Human cytomegalovirus (HCMV) is the largest and most complex of the human herpesviruses, both structurally and with respect to the coding capacity of the viral genome. Proteomic analysis of purified virions suggests that HCMV particles may be composed of as many as 71 virally encoded proteins. Despite intense investigation, the mechanisms by which HCMV particles are assembled in the cytoplasm of infected cells remain poorly understood. In an attempt to gain novel insight into the processes involved in virion assembly, we carried out a yeast two-hybrid screen designed to identify binary interactions among HCMV structural proteins. One interaction of particular interest that was identified in our screen was that between the herpesvirus-conserved tegument proteins UL94 and UL99. UL99 is essential for HCMV replication and functions at the stage of secondary envelopment in the cytoplasm. The function of UL94 is unknown. We hypothesize that the interaction between UL94 and UL99 is essential for HCMV replication. To investigate this hypothesis, we first sought to elucidate the function of UL94. In the absence of UL94, early events such as viral gene expression and DNA replication proceeded at wild type levels. However, we observed a dramatic defect in the localization of UL99 to the viral assembly complex in the cytoplasm of cells infected with the UL94-null mutant. In addition, ultrastructural analysis of cytoplasmic virus particles showed that in cells infected with the UL94-null mutant, there was a complete absence of enveloped virions, demonstrating that UL94, like UL99, is required for secondary envelopment. Finally, we mapped the domains of UL94 and UL99 that are required for their interaction. We then incorporated mutations that abolish the interaction into the viral genome. We showed that when the interaction between UL94 and UL99 was abolished during HCMV infection, both proteins exhibited aberrant localization and the production of infectious virus progeny was completely blocked. Taken together, our results suggest that UL94 functions at least in part to direct the proper localization of UL99 to the assembly complex through their interaction and that this event is essential for HCMV replication.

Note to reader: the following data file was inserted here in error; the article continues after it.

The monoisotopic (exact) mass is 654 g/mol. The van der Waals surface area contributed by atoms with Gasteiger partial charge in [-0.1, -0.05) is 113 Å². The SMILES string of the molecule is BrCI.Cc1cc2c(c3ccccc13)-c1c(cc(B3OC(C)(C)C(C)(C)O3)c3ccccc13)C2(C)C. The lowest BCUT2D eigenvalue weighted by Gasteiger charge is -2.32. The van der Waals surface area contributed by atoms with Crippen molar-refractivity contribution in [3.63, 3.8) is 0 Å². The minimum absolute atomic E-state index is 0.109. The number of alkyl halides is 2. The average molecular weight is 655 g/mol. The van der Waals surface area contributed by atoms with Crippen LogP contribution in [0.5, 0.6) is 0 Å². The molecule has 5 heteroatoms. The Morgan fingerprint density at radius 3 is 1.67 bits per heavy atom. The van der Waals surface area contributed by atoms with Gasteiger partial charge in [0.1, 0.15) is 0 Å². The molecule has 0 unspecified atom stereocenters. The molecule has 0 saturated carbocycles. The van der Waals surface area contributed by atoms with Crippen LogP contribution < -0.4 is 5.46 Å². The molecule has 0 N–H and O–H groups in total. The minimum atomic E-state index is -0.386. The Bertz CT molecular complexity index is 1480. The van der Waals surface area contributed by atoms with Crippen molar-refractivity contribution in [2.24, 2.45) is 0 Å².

University of Minnesota Ph.D. dissertation. June 2012. Major: Microbiology, Immunology and Cancer Biology. Advisor: Wade A. Bresnahan, Ph.D. 1 computer file (PDF); ix, 144 pages.
Phillips, Stacia L..
Characterization of the human cytomegalovirus tegument protein UL94 and its interaction with UL99..
Retrieved from the University of Minnesota Digital Conservancy,
Content distributed via the University of Minnesota's Digital Conservancy may be subject to additional license and use restrictions applied by the depositor.